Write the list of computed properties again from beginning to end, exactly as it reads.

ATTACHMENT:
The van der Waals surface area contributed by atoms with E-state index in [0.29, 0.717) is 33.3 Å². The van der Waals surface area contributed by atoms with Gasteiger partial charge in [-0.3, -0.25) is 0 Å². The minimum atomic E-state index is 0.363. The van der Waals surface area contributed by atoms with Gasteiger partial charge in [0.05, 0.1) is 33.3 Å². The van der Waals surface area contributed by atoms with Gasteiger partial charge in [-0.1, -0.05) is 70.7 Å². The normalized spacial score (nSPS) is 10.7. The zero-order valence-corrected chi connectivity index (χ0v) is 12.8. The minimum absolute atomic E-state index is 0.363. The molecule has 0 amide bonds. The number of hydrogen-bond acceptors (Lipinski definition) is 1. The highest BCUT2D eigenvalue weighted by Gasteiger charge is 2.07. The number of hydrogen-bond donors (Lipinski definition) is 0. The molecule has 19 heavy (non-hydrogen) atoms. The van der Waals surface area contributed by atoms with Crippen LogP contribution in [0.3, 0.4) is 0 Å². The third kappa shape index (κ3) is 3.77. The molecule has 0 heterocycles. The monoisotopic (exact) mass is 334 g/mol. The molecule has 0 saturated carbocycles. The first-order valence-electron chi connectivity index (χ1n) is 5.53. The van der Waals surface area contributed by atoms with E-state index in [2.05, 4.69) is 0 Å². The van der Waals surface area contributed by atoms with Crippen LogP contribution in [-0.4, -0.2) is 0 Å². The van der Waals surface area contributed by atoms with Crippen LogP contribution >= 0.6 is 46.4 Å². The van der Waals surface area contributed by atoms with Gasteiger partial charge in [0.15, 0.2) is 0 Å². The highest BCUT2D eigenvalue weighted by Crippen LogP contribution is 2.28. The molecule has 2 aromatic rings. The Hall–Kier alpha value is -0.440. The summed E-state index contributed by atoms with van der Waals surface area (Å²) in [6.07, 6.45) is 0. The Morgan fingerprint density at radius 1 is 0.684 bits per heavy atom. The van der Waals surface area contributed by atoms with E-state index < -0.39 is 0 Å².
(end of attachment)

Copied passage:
The van der Waals surface area contributed by atoms with E-state index in [0.29, 0.717) is 33.3 Å². The van der Waals surface area contributed by atoms with Gasteiger partial charge in [-0.3, -0.25) is 0 Å². The minimum atomic E-state index is 0.363. The van der Waals surface area contributed by atoms with Gasteiger partial charge in [0.05, 0.1) is 33.3 Å². The van der Waals surface area contributed by atoms with Gasteiger partial charge in [-0.1, -0.05) is 70.7 Å². The normalized spacial score (nSPS) is 10.7. The zero-order valence-corrected chi connectivity index (χ0v) is 12.8. The minimum absolute atomic E-state index is 0.363. The molecule has 0 amide bonds. The number of hydrogen-bond acceptors (Lipinski definition) is 1. The highest BCUT2D eigenvalue weighted by Gasteiger charge is 2.07. The number of hydrogen-bond donors (Lipinski definition) is 0. The molecule has 19 heavy (non-hydrogen) atoms. The van der Waals surface area contributed by atoms with Crippen LogP contribution in [0.3, 0.4) is 0 Å². The third kappa shape index (κ3) is 3.77. The molecule has 0 heterocycles. The monoisotopic (exact) mass is 334 g/mol. The molecule has 0 saturated carbocycles. The first-order valence-electron chi connectivity index (χ1n) is 5.53. The van der Waals surface area contributed by atoms with E-state index in [2.05, 4.69) is 0 Å². The van der Waals surface area contributed by atoms with Crippen LogP contribution in [-0.4, -0.2) is 0 Å². The van der Waals surface area contributed by atoms with Crippen LogP contribution >= 0.6 is 46.4 Å². The van der Waals surface area contributed by atoms with Gasteiger partial charge in [0.15, 0.2) is 0 Å². The highest BCUT2D eigenvalue weighted by Crippen LogP contribution is 2.28. The molecule has 2 aromatic rings. The Hall–Kier alpha value is -0.440. The summed E-state index contributed by atoms with van der Waals surface area (Å²) in [6.07, 6.45) is 0. The Morgan fingerprint density at radius 1 is 0.684 bits per heavy atom. The van der Waals surface area contributed by atoms with E-state index < -0.39 is 0 Å².